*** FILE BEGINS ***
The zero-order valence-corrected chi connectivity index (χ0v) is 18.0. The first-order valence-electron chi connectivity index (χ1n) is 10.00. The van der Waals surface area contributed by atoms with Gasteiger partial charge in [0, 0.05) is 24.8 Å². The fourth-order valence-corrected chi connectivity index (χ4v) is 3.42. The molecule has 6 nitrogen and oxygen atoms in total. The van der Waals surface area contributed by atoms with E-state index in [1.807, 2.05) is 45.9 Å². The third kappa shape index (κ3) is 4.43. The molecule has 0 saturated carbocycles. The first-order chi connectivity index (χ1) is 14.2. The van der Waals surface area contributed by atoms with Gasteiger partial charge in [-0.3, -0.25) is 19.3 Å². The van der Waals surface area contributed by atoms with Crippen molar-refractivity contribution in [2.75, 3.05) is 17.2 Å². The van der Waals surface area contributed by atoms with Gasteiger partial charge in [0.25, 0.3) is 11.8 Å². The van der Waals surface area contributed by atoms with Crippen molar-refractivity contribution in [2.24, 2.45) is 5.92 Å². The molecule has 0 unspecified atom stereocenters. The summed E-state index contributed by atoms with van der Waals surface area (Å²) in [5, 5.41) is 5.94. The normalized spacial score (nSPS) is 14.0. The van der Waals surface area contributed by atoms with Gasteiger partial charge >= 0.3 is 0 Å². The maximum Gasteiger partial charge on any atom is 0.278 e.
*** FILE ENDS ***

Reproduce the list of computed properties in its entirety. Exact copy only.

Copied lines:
The zero-order valence-corrected chi connectivity index (χ0v) is 18.0. The first-order valence-electron chi connectivity index (χ1n) is 10.00. The van der Waals surface area contributed by atoms with Gasteiger partial charge in [0, 0.05) is 24.8 Å². The fourth-order valence-corrected chi connectivity index (χ4v) is 3.42. The molecule has 6 nitrogen and oxygen atoms in total. The van der Waals surface area contributed by atoms with E-state index in [1.807, 2.05) is 45.9 Å². The third kappa shape index (κ3) is 4.43. The molecule has 0 saturated carbocycles. The first-order chi connectivity index (χ1) is 14.2. The van der Waals surface area contributed by atoms with Gasteiger partial charge in [-0.3, -0.25) is 19.3 Å². The van der Waals surface area contributed by atoms with Crippen molar-refractivity contribution in [2.75, 3.05) is 17.2 Å². The van der Waals surface area contributed by atoms with Gasteiger partial charge in [0.25, 0.3) is 11.8 Å². The van der Waals surface area contributed by atoms with Crippen molar-refractivity contribution in [2.24, 2.45) is 5.92 Å². The molecule has 0 unspecified atom stereocenters. The summed E-state index contributed by atoms with van der Waals surface area (Å²) in [5, 5.41) is 5.94. The normalized spacial score (nSPS) is 14.0. The van der Waals surface area contributed by atoms with Gasteiger partial charge >= 0.3 is 0 Å². The maximum Gasteiger partial charge on any atom is 0.278 e.